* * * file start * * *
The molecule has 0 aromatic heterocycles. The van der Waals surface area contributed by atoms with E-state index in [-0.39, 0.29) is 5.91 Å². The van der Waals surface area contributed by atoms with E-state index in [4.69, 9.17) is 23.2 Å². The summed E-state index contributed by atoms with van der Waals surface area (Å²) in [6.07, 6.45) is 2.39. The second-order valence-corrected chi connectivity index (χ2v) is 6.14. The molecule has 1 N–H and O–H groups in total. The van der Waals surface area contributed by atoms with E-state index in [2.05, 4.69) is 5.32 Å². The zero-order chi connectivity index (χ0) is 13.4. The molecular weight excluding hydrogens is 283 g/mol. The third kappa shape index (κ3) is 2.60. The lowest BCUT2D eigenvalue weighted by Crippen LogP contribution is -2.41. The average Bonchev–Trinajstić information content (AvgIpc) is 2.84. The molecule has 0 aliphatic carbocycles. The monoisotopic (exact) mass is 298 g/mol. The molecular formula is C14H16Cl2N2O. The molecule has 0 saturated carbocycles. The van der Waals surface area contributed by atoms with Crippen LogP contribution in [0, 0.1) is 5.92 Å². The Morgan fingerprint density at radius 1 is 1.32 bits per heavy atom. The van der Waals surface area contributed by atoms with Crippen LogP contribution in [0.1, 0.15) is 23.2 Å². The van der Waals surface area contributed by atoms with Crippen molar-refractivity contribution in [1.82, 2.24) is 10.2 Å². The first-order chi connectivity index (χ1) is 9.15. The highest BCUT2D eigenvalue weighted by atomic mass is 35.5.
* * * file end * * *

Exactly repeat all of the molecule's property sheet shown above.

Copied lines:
The molecule has 0 aromatic heterocycles. The van der Waals surface area contributed by atoms with E-state index in [-0.39, 0.29) is 5.91 Å². The van der Waals surface area contributed by atoms with E-state index in [4.69, 9.17) is 23.2 Å². The summed E-state index contributed by atoms with van der Waals surface area (Å²) in [6.07, 6.45) is 2.39. The second-order valence-corrected chi connectivity index (χ2v) is 6.14. The molecule has 1 N–H and O–H groups in total. The van der Waals surface area contributed by atoms with E-state index in [2.05, 4.69) is 5.32 Å². The zero-order chi connectivity index (χ0) is 13.4. The molecular weight excluding hydrogens is 283 g/mol. The third kappa shape index (κ3) is 2.60. The lowest BCUT2D eigenvalue weighted by Crippen LogP contribution is -2.41. The average Bonchev–Trinajstić information content (AvgIpc) is 2.84. The molecule has 0 aliphatic carbocycles. The monoisotopic (exact) mass is 298 g/mol. The molecular formula is C14H16Cl2N2O. The molecule has 0 saturated carbocycles. The van der Waals surface area contributed by atoms with Crippen LogP contribution in [0, 0.1) is 5.92 Å². The Morgan fingerprint density at radius 1 is 1.32 bits per heavy atom. The van der Waals surface area contributed by atoms with Crippen LogP contribution in [0.1, 0.15) is 23.2 Å². The van der Waals surface area contributed by atoms with Crippen molar-refractivity contribution in [1.82, 2.24) is 10.2 Å². The first-order chi connectivity index (χ1) is 9.15. The highest BCUT2D eigenvalue weighted by atomic mass is 35.5.